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What is Indigenous Peoples’ Day?
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Workforce Management

What is Indigenous Peoples’ Day?

One-Minute Takeaway

  • Indigenous Peoples’ Day takes place on the second Monday of October.
  • It’s not yet a federal holiday, but many businesses still take the day off.
  • Companies can observe Indigenous Peoples’ Day with educational events, volunteer efforts, and ongoing projects like ERGs.

Indigenous Peoples’ Day takes place in the U.S. every second Monday in October. The holiday celebrates Indigenous people’s culture, history, and ongoing traditions across North America. Many states and cities have adopted it alongside Columbus Day, which takes place at the same time.

The Importance of Indigenous Peoples’ Day

This holiday offers a new perspective on the arrival of Europeans in the Americas. It highlights the impact had on Western culture, including Indigenous communities. While Columbus’ voyage undeniably changed the course of history, it’s important to acknowledge the complexities of that era.

Indigenous Peoples’ Day takes place on the same day as Columbus Day each year. It honors the resilience of these communities throughout centuries of challenges. More and more states observe Indigenous Peoples’ Day, even though it’s not yet a federal holiday.

The Origins of Indigenous Peoples’ Day

At a United Nations conference in 1977, Indigenous delegates proposed a day to recognize and celebrate Indigenous communities. The movement built up momentum through the 1980s and 90s, as U.S. state and city governments adopted the holiday.

Today, some states and cities have replaced Columbus Day with Indigenous Peoples’ Day. Many places observe both holidays on the same date.

How Companies Can Observe Indigenous Peoples’ Day

There are many meaningful ways to observe Indigenous Peoples’ Day:

  • Educational Programs: Host Indigenous speakers, run workshops, or screen documentaries that raise awareness of Indigenous history, culture, and contemporary issues.
  • Curated Resources: Give your team a list of books, articles, podcasts, and other media created by Indigenous people.
  • Support Local Communities: Connect with Indigenous-led organizations in your area to offer donations, pro-bono services, or volunteer hours.
  • Sponsor Indigenous-Owned Companies: This could include financial partnerships, joint marketing efforts, or just encouraging your team to shop at these businesses.

Building an Inclusive Culture Year-Round

Like many holidays that honor a specific group of people, Indigenous Peoples’ Day is just one day out of the year. However, it can also be a moment to reflect on the importance of inclusion.

Some companies go beyond the holiday, looking for ways to honor Indigenous people year-round. This could become a part of your ongoing DE&I strategy. For example, you might focus on:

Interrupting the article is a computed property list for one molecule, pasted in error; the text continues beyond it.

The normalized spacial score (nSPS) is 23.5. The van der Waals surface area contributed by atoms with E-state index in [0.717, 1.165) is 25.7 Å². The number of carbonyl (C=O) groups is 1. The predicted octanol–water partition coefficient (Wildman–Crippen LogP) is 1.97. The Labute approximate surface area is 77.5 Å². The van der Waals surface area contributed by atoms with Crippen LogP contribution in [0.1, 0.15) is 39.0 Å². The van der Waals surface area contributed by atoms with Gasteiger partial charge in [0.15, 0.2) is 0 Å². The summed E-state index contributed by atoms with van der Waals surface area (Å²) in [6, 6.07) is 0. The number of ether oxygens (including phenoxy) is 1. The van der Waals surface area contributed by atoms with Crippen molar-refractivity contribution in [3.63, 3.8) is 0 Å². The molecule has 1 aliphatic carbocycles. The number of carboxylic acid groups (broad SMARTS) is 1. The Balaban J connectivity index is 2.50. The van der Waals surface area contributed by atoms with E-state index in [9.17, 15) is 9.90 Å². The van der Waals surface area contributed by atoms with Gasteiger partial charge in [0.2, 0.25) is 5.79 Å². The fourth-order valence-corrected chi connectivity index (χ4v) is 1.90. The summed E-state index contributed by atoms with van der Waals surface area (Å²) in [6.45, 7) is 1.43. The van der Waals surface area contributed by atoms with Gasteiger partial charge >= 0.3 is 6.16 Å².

• Community Partnerships: Establish ongoing relationships with Indigenous organizations. You could promote their work, utilize their services, or collaborate on projects together. If possible, your company could also offer mentorship or financial support.
  • Consistent Donations: Contribute to organizations that advocate for Indigenous rights.
  • Anti-Bias Training: Implement anti-bias and sensitivity training for your entire team, especially managers. This empowers them to recognize and interrupt implicit bias. Effective training can also improve your hiring practices and company culture.
  • Amplify Indigenous Voices: Consistently share content from Indigenous thought leaders and influencers. You can do this across internal and public-facing communications.
  • Offer Employee Resource Groups (ERGs): Supportemployee resource groups for Indigenous employees and allies. ERGs can boost employee engagement and job satisfaction.

What Indigenous Peoples’ Day Means for HR

Like any other holiday, HR plays a crucial administrative role here. If your company doesn’t close, you’ll need a way to handle time off requests. You should also decide whether that time off counts as vacation or PTO, or if you’ll treat it as a paid holiday.

In most companies, HR also handles anti-bias training. If you want all your managers to have the same baseline knowledge, you’ll need a formal learning management system like Paycor Paths. Once they get through the basics, personalized training can help each manager take their skills to the next level.

A commitment to diversity, equity, and inclusion (DE&I) goes beyond simple programming. It means understanding the needs of your unique team and doing your best to support them. Make sure your people have the resources they need to thrive, on Indigenous Peoples’ Day and throughout the year.

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